My mother converted to Catholicism when I was a child, and her example of fervent love for God and practice of the faith has shaped my motherhood. Hence, I also find encouragement within the Church I was brought up in. I’ve been blessed to encounter priests who smile on my family and welcome their noise and laughter, even in the middle of their homilies. I’ve been fortunate to have encountered those amazing people who will hold a baby, or just smile kindly at us when the children are being children. And in my role at home, it is my joy to bring the Church and its beauty to my children.
Written by Jessica Cyr, parishioner of St. Bernard / Our Lady of Assumption in Calgary.
That mission is what is crudely written in a child’s handwriting on a large post-it note at the main exit of our family home. It’s a big goal - getting to heaven, especially with all the personality flaws, conflicts, imperfections - and those are just a few of my shortcomings - we haven’t even addressed the other seven people in my family!
I didn’t start out on this motherhood journey thinking I wanted a large family. Often God’s plan for our lives goes in completely different directions than expected. My husband Dave and I have six beautiful kids ages ranging in age from almost 3 to 16. Each of my children is very individual, with different needs, temperaments, wants, goals and dreams. How do we as a family balance all that chaos and get to our ultimate goal? With grace, prayer and a lot of outside help.
In what seems like a former life, I was a Special Education teacher. In the classroom every child had an individualized plan to get them to their desired educational goal. My educational goals for our kids are for them to develop good character and to learn how to learn. With these ideals in mind, our family has been through it all in the search for the perfect educational opportunity for each of the kids. At different stages of our family life, we have homeschooled, tried blended school, done online classes, gone to private schools and finally landed in publicly-funded Catholic schools.
Through it all, the one commonality that we needed to be present: faith. What we found through our educational journey was our family needs other supportive adults to help us mold our children into the godly citizens that we hope they become. We need other people to challenge us, grow with us and keep us on our journey. We have been blessed to have some amazing teachers, priests and friends help us in the formation of our kids.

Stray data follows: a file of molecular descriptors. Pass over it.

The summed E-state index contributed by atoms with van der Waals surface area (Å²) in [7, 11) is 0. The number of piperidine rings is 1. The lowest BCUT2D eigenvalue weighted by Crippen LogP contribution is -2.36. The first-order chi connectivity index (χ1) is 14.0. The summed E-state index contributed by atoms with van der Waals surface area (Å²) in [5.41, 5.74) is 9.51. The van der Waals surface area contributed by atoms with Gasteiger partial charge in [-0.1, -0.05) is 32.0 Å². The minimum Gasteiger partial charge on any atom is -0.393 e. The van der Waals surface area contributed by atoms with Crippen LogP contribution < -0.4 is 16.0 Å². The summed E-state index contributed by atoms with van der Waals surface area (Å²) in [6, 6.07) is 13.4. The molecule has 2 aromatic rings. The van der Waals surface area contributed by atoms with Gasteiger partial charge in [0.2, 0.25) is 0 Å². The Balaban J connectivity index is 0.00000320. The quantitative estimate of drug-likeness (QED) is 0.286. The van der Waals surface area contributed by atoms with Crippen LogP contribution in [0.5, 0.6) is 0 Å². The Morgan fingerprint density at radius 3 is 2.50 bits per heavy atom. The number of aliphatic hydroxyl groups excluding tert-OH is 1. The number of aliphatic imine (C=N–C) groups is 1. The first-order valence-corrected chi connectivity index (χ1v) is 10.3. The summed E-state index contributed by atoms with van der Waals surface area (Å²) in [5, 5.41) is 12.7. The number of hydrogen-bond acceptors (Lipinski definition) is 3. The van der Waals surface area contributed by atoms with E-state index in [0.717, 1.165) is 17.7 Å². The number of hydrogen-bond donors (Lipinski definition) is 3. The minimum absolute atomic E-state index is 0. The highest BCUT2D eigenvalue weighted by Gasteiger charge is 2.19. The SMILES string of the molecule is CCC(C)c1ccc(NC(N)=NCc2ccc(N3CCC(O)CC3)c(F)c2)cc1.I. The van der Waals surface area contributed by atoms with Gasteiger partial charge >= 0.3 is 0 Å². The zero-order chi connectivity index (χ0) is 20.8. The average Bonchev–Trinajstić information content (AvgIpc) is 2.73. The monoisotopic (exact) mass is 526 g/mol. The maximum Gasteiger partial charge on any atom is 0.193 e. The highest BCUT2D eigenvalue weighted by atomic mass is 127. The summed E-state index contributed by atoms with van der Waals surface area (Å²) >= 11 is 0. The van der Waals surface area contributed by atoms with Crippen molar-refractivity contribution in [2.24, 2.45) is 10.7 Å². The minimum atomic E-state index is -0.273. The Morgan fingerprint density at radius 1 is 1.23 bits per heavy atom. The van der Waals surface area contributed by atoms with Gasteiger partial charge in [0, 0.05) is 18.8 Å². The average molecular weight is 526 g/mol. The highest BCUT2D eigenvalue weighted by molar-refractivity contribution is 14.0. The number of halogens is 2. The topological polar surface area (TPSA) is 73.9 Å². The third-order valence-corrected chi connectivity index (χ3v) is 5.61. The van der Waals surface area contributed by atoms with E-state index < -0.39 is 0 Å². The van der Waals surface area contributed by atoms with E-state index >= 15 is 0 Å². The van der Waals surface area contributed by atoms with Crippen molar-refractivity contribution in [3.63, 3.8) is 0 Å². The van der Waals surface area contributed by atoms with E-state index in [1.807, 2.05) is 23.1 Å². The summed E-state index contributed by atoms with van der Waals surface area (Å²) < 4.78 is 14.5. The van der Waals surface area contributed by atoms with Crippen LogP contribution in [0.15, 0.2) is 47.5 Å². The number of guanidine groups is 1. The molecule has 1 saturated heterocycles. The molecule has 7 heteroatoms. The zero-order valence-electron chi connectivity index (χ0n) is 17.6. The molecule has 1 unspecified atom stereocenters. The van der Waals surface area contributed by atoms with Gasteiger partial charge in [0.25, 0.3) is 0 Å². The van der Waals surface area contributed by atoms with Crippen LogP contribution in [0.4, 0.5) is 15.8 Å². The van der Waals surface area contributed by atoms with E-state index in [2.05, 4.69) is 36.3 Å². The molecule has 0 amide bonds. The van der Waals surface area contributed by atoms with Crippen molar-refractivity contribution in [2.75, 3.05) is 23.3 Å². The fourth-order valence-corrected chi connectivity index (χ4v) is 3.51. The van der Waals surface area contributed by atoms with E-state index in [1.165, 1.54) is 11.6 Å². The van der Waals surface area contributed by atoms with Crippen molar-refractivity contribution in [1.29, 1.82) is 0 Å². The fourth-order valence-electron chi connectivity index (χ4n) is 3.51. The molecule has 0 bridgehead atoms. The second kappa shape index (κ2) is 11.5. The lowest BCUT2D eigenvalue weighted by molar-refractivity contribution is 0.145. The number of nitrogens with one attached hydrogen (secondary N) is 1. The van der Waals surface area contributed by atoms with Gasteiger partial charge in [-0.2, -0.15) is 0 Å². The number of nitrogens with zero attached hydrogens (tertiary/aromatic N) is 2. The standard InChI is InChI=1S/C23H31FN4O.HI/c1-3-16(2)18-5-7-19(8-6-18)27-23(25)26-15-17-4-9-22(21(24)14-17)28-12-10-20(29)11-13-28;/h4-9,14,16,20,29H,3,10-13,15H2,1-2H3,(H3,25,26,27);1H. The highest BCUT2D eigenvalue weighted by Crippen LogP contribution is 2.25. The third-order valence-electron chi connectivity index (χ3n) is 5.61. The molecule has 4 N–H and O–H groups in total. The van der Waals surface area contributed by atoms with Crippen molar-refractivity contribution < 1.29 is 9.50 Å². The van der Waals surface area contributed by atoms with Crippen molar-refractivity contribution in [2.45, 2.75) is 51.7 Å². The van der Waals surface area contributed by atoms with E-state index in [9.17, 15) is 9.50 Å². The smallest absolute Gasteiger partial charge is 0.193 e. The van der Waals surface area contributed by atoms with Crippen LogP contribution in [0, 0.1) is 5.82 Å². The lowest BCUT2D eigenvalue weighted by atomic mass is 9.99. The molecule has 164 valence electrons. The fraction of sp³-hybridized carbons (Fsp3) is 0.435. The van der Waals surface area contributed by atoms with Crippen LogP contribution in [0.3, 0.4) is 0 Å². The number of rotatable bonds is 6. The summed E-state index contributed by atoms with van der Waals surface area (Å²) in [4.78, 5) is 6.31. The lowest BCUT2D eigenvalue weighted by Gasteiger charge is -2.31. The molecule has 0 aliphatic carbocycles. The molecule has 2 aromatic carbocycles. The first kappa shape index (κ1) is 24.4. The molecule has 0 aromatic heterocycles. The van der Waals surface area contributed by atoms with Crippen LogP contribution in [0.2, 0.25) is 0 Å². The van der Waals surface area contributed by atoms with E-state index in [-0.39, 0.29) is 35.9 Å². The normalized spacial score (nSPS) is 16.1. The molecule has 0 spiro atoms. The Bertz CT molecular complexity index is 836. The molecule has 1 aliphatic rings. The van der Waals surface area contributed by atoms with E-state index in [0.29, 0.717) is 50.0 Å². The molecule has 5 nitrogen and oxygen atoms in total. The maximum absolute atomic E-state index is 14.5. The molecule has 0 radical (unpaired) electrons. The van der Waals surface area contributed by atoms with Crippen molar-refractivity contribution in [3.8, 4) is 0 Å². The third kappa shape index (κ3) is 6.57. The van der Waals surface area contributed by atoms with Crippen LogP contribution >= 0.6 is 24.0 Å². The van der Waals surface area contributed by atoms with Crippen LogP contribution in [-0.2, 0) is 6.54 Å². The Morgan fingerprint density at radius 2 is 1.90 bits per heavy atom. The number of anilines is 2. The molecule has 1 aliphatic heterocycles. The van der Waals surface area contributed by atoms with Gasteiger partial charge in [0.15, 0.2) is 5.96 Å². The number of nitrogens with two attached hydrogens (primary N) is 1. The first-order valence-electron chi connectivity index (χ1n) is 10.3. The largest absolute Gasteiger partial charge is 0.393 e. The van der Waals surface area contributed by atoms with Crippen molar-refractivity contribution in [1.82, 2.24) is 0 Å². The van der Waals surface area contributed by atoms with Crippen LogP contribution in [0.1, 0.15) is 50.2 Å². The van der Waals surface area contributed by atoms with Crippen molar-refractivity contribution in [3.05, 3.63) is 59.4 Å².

Right now, all our school-age children are in the Calgary Catholic system. What a blessing to have a publicly funded system with faith intertwined into the message. Here is the beauty I see: all my children will eventually need to retain their faith in the secular world. It is easier to surround them with people who are as serious about the ultimate goal as ourselves. In this increasingly secular world, it is tough not to feel the pressures of conformity banging relentlessly at our family door. I know there is a balance, Catholic schools invite children in, from all walks and journeys. However, the backbone of the school is Christ. Sometimes it’s hard to see Him, but He is invited in. The door is open to our children and community. This allows my children to go to school with diversity in thought and culture, which gives our family the opportunity to discuss serious questions and have heartfelt conversations about topics of faith and life before they leave our home.
At a Catholic school, the environment feels like home, because Christ is there. How we get to heaven is through Christ. In faith, I hope we will all complete our family mission and we will continue to learn and grow together to get there.
Written by Kimberly Cichon
“I was raised in the People's Republic of China. I had no religion because it is a communist country. Then, God found me. He called me.
My family was going through a challenging time as my nine-year-old son was hospitalized for a year. From birth, he was diagnosed with bleeding in the brain. A vein in his brain burst, and he almost died. My life was work, home, hospital for that year. We were so tired and desperate. One day, someone gave me a wooden cross. That was my first time trying to get in touch with God.
My friend said, there is nothing you can do but ask God for help. Every day I went to work, and in the evening I stayed in the hospital with my son. I prayed daily, ‘God please don’t let him die.’ My son recovered and was released from the hospital. However, he had brain damage and many problems.
One day, in a box, I found the wooden cross again. And I realized that I didn’t keep my promise to God. I had prayed that if he saved Eric’s life, I would follow Him. Not having any idea of where to start and what to do, I contacted Ascension Parish. I learned a lot from going through the Rite of Christian Initiation of Adults (RCIA). The more I learned about God, the more I listen to him, the better my life gets. We still have a lot of problems with Eric’s recovery, but God supports me. My life is getting much better.